Explosive energy is released directly away from (normal to) the surface of an explosive, so shaping the explosive will concentrate the explosive energy in the void. If the void is properly shaped (usually conically), a high-velocity jet of plasma will form.
It is named after Charles E. Munroe, who discovered it in 1888. Whilst working at the Naval Torpedo Station at Newport, Rhode Island in the United States, he noticed that when a block of guncotton with the manufacturer's name stamped into it was detonated next to a metal plate, the lettering was cut into the plate. If letters were raised in relief above the surface of the guncotton then the letters on the plate would also be raised above its surface. In 1910, Egon Neumann of Germany discovered that a block of TNT which would normally dent a steel plate would cut a hole right through it if the explosive contained a conical indentation. However, the military usefulness of this effect was not appreciated until the Second World War.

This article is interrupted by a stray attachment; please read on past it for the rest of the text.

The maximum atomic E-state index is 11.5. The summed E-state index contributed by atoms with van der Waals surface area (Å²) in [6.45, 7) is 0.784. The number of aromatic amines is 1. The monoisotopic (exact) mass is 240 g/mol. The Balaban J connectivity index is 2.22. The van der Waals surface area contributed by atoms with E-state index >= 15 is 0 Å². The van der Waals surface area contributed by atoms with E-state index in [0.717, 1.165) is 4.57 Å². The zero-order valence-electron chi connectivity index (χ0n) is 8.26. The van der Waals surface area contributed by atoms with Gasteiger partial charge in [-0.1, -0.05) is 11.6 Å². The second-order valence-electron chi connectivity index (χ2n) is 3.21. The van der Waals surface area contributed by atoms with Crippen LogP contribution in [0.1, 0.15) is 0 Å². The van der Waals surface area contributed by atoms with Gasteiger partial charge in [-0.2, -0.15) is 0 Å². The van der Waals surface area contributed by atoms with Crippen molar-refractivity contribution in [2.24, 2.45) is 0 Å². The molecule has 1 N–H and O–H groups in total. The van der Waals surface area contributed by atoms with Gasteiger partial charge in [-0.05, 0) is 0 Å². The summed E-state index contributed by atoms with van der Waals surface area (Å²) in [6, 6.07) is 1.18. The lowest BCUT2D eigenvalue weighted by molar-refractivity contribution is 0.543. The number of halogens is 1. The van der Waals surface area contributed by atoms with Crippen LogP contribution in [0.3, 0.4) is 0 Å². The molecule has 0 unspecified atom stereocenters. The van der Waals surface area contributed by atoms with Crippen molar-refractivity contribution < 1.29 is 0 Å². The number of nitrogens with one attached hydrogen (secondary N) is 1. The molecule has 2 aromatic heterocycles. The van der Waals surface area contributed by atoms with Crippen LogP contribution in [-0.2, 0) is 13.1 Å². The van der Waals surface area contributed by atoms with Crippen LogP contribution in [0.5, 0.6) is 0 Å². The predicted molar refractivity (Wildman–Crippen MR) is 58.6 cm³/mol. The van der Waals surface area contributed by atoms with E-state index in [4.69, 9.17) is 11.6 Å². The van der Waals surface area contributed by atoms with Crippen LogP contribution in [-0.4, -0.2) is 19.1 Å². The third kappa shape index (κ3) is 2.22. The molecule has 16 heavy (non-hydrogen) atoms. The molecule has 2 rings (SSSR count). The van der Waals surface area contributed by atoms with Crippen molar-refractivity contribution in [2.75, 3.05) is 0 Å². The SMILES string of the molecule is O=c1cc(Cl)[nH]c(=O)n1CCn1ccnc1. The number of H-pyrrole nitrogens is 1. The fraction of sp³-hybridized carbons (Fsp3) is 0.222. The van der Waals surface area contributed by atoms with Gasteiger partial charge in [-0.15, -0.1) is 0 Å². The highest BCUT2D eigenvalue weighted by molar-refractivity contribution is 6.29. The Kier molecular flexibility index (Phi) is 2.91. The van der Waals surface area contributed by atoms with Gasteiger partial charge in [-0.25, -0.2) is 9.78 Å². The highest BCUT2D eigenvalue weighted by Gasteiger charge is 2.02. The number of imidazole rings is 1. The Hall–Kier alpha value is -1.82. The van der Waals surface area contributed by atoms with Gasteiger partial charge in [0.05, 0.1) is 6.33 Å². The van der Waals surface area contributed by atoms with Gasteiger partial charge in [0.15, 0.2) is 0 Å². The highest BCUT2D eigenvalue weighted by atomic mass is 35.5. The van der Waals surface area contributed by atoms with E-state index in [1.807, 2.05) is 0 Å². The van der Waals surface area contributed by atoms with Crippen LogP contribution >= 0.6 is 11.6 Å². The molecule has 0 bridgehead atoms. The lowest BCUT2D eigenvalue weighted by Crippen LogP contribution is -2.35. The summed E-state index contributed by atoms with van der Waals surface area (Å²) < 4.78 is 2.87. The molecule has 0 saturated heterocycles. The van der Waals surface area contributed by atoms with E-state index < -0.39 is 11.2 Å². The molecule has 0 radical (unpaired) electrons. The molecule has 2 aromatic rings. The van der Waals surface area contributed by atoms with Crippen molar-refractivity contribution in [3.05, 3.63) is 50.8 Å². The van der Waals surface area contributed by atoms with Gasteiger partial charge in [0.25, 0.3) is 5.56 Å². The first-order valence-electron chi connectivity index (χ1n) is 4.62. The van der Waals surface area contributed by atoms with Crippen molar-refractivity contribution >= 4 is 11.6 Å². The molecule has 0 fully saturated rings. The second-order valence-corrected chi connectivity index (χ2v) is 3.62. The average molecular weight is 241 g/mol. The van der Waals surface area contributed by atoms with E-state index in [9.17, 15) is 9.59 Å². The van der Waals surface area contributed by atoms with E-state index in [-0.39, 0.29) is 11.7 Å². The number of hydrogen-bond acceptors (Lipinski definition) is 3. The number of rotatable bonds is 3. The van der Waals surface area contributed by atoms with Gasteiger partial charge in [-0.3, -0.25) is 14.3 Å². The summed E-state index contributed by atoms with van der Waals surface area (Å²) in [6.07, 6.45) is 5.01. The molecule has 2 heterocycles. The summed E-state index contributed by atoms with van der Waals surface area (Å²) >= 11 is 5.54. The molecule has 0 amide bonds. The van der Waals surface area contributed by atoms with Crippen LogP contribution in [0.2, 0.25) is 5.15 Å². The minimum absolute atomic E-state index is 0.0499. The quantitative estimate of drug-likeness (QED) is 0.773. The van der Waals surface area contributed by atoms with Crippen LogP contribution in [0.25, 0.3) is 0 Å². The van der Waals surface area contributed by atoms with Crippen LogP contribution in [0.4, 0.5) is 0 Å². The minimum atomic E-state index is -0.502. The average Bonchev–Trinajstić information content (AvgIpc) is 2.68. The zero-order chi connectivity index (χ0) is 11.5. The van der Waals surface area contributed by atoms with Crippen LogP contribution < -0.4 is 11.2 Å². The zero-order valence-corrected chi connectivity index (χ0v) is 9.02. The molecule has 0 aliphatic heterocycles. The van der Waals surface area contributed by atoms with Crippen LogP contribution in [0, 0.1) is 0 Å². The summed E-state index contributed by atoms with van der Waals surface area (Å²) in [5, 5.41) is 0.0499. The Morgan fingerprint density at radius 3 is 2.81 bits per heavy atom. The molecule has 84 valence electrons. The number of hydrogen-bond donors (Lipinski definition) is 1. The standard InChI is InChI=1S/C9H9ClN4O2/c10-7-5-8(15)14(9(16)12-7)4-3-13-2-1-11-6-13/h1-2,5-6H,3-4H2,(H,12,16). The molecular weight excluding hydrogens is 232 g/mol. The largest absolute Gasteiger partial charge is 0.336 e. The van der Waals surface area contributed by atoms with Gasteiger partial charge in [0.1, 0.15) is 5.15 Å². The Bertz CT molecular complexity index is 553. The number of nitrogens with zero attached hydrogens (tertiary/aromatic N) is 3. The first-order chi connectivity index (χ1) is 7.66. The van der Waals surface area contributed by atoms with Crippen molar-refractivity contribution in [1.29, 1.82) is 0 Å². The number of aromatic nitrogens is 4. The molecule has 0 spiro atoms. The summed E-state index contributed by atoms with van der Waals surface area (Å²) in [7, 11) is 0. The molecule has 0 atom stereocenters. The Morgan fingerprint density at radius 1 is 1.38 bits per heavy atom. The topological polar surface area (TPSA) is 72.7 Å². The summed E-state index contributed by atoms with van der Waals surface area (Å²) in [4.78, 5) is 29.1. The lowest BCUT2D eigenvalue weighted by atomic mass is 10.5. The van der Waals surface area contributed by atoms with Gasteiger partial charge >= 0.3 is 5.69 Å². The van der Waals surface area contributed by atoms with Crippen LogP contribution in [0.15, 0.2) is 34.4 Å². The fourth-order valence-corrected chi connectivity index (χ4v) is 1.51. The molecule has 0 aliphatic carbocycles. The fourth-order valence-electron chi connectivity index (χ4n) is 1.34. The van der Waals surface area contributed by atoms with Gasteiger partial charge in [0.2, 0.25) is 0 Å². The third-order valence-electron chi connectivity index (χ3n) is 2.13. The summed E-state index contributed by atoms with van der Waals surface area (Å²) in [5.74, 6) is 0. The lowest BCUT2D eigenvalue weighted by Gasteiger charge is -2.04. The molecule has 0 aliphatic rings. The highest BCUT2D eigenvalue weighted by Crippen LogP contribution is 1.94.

In modern military applications, a Munroe-effect shaped-charge warhead can be expected to penetrate solid steel armor of thickness equal to 150–250% of the warhead diameter, though it will tend to be somewhat less effective against modern composite armors and reactive armor, which was developed specifically as a counter to shaped-charge weapons.
In non-military applications, shaped charges are valued for their versatility and speed. A few hundred pounds of well-placed shaped charges can raze a building faster than several hundred tons of machinery. In steelmaking, small shaped charges are often used to pierce taps that have become plugged with slag.
A device called a "Jet-Axe" was also used sometime around the 1960s or 1970s by fire brigades in the United Kingdom to cut holes through reinforced doors and walls to help gain access to fight fires or rescue people. The "Jet-Axe" was the shape of a flattened doughnut with a hole in the middle and contained a ring of a shaped charge. The device, which was roughly 2 feet (60 cm) in diameter, would be hung on a door or wall with the shaped charge facing the door or wall and when detonated it would cut a circular hole through it. The device was demonstrated on the popular British TV programme Tomorrow's World with Raymond Baxter.
Hurricane Sandy, Science, and Being Human among Topics of University of Rhode Island's Spring Forensic Seminar Series
Feb 06, 2013; KINGSTON, R.I., Feb. 5 -- The University of Rhode Island issued the following news release:Hurricane Sandy, explosives, and...